As for the rest of the year, I have to say either I'm falling behind in keeping up with the news, or there isn't much that has been announced I'm looking forward to. The one I know for sure is the sophomore Blues Pills album. An effort as good as the first one will vault them onto the same tier (though still below) of modern day awesomeness as Graveyard. Other than that, the only other thing is the Meat Loaf album I already mentioned, which I'm looking forward to in the same way that your cat looks forward to a vet appointment. You know it's going to be for your benefit, but it's going to hurt.
As for what I loved and hated, the love list is easy. Zakk Wylde, Avantasia, and Nordic Union are all albums that are special, and I'll throw Volbeat in there too. The hate list is pretty much the entirety of the metal world. Whether I liked it or not, there hasn't really been a metal album that has stood up and made everyone take notice. It feels like metal is rather aimless right now, and I'm not sure what is going to rectify that.
So now I'll turn it back to you. What albums have been naughty, and what albums have been nice? And do you know of anything on the horizon that is going to make our mouths water?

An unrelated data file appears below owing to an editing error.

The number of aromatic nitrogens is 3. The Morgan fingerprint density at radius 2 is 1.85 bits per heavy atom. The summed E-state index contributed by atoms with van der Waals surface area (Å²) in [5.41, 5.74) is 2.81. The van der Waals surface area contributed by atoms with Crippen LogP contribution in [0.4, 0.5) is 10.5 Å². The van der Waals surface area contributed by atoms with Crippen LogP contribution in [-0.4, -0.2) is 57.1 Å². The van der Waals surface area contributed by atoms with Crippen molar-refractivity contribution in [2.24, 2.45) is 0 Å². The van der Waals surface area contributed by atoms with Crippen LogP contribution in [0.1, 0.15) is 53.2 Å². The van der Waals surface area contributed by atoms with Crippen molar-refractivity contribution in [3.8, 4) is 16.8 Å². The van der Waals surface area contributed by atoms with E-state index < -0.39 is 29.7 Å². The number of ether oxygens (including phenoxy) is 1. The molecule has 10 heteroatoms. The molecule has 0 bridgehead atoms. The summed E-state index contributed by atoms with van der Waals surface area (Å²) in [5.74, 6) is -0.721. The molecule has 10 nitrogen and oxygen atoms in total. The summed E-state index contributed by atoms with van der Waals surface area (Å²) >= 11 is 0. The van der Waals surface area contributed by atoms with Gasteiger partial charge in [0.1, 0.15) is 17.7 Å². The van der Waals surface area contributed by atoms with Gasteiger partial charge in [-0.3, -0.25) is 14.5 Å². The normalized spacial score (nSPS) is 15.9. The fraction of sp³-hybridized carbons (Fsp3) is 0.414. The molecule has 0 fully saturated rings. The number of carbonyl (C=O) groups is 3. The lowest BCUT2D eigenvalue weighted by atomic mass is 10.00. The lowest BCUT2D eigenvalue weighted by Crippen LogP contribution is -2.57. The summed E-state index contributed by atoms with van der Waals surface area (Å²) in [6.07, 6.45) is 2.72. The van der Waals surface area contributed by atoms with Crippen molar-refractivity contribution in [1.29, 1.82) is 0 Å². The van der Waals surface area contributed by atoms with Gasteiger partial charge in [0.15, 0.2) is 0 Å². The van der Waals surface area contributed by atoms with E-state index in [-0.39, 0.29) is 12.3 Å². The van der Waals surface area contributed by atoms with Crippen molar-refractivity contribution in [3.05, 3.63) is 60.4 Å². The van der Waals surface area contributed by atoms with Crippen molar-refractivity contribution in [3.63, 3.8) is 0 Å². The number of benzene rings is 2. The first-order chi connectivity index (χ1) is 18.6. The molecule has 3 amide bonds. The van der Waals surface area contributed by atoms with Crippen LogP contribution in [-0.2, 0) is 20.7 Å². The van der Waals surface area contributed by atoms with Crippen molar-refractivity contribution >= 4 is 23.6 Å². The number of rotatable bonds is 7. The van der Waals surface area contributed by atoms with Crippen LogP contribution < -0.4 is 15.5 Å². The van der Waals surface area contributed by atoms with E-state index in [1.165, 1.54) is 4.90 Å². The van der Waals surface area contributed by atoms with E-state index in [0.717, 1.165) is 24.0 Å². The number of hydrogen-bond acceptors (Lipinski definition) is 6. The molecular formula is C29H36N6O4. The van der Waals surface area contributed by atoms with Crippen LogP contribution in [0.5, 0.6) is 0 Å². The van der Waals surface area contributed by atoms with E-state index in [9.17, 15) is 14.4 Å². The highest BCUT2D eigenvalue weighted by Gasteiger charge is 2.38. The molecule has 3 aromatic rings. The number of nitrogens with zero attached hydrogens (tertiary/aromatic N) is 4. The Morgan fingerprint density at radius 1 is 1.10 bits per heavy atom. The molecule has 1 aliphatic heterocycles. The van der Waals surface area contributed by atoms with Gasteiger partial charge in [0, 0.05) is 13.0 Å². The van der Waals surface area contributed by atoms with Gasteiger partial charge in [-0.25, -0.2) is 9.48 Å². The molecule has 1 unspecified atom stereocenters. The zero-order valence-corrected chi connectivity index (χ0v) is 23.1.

D.M: So far, the best part of musical year has been occupied by bands I'm already familiar with, which as we discussed, is a slight disappointment (although I may have discovered something this week that I am very excited about. I don't want to give it away because, for one, what kind of tease would that be? and two, I need to really digest it further before I go out on a limb for it.) I will say though, a couple of the bands in questions saw fit to make adjustments and as such reinvent their sound, which is almost like hearing something new. In particular, The Texas Hippie Coalition and Lacuna Coil both hyped up their new records by calling them 'darker' and 'heavier' which as you and I and everyone reading this knows, are the most overused terms in the history of heavy music. But! In this case the labels apply, and damn it, that's worth something. These are veterans artists who are clearly still willing to challenge themselves and make tweaks, which is a fresh change to the bevy of artists who choose not to challenge themselves and make the same record over and over.....like Bruce Springsteen. (BOOM! There it is. Happy with that.)